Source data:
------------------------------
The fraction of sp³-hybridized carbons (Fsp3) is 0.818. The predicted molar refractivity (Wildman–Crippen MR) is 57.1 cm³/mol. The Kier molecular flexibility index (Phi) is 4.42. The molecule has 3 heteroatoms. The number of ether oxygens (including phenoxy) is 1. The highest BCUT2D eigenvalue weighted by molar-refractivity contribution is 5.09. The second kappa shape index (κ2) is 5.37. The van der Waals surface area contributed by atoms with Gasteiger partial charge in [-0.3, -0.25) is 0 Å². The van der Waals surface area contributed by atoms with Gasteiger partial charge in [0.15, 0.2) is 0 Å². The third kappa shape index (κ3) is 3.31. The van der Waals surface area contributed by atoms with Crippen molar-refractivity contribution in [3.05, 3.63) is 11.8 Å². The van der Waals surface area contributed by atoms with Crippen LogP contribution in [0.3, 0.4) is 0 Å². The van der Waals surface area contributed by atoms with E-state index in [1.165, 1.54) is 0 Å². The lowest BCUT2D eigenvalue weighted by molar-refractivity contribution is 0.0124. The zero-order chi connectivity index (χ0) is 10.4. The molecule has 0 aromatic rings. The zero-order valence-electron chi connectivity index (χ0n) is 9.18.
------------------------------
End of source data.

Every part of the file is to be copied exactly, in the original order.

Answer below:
The fraction of sp³-hybridized carbons (Fsp3) is 0.818. The predicted molar refractivity (Wildman–Crippen MR) is 57.1 cm³/mol. The Kier molecular flexibility index (Phi) is 4.42. The molecule has 3 heteroatoms. The number of ether oxygens (including phenoxy) is 1. The highest BCUT2D eigenvalue weighted by molar-refractivity contribution is 5.09. The second kappa shape index (κ2) is 5.37. The van der Waals surface area contributed by atoms with Gasteiger partial charge in [-0.3, -0.25) is 0 Å². The van der Waals surface area contributed by atoms with Gasteiger partial charge in [0.15, 0.2) is 0 Å². The third kappa shape index (κ3) is 3.31. The van der Waals surface area contributed by atoms with Crippen molar-refractivity contribution in [3.05, 3.63) is 11.8 Å². The van der Waals surface area contributed by atoms with Crippen LogP contribution in [0.3, 0.4) is 0 Å². The van der Waals surface area contributed by atoms with E-state index in [1.165, 1.54) is 0 Å². The lowest BCUT2D eigenvalue weighted by molar-refractivity contribution is 0.0124. The zero-order chi connectivity index (χ0) is 10.4. The molecule has 0 aromatic rings. The zero-order valence-electron chi connectivity index (χ0n) is 9.18.